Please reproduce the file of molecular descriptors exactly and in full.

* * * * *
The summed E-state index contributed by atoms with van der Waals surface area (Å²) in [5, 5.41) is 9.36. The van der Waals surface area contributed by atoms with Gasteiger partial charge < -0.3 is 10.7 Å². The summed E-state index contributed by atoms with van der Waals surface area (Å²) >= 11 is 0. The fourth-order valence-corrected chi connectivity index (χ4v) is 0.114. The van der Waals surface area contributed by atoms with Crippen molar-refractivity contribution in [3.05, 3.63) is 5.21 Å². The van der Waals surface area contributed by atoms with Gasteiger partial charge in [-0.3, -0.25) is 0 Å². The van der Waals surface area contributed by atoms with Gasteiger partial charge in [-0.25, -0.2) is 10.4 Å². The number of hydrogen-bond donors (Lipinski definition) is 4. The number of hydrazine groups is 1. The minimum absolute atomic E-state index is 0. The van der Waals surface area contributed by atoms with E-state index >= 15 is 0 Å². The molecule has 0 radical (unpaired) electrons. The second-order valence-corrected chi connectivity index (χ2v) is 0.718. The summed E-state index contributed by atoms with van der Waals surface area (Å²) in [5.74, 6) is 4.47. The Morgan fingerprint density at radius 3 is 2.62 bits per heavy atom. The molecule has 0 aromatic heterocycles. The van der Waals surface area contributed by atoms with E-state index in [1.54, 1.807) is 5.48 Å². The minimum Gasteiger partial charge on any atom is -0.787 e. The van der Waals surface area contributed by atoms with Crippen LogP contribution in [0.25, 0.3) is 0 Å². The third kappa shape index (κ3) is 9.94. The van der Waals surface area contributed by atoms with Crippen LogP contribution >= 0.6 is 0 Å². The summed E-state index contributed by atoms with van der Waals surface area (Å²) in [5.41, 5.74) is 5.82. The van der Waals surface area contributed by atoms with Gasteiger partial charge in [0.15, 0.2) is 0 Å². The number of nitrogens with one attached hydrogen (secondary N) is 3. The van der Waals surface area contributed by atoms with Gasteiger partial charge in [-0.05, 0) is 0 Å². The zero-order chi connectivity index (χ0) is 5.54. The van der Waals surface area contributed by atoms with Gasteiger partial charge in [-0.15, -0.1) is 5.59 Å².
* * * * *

The summed E-state index contributed by atoms with van der Waals surface area (Å²) in [5, 5.41) is 9.36. The van der Waals surface area contributed by atoms with Gasteiger partial charge < -0.3 is 10.7 Å². The summed E-state index contributed by atoms with van der Waals surface area (Å²) >= 11 is 0. The fourth-order valence-corrected chi connectivity index (χ4v) is 0.114. The van der Waals surface area contributed by atoms with Crippen molar-refractivity contribution in [3.05, 3.63) is 5.21 Å². The van der Waals surface area contributed by atoms with Gasteiger partial charge in [-0.3, -0.25) is 0 Å². The van der Waals surface area contributed by atoms with Gasteiger partial charge in [-0.25, -0.2) is 10.4 Å². The number of hydrogen-bond donors (Lipinski definition) is 4. The number of hydrazine groups is 1. The minimum absolute atomic E-state index is 0. The van der Waals surface area contributed by atoms with E-state index >= 15 is 0 Å². The molecule has 0 radical (unpaired) electrons. The second-order valence-corrected chi connectivity index (χ2v) is 0.718. The summed E-state index contributed by atoms with van der Waals surface area (Å²) in [5.74, 6) is 4.47. The Morgan fingerprint density at radius 3 is 2.62 bits per heavy atom. The molecule has 0 aromatic heterocycles. The van der Waals surface area contributed by atoms with E-state index in [1.54, 1.807) is 5.48 Å². The minimum Gasteiger partial charge on any atom is -0.787 e. The van der Waals surface area contributed by atoms with Crippen LogP contribution in [0.25, 0.3) is 0 Å². The third kappa shape index (κ3) is 9.94. The van der Waals surface area contributed by atoms with Crippen LogP contribution >= 0.6 is 0 Å². The summed E-state index contributed by atoms with van der Waals surface area (Å²) in [5.41, 5.74) is 5.82. The van der Waals surface area contributed by atoms with Gasteiger partial charge in [0.15, 0.2) is 0 Å². The number of nitrogens with one attached hydrogen (secondary N) is 3. The van der Waals surface area contributed by atoms with Gasteiger partial charge in [-0.05, 0) is 0 Å². The zero-order chi connectivity index (χ0) is 5.54. The van der Waals surface area contributed by atoms with Gasteiger partial charge in [-0.15, -0.1) is 5.59 Å².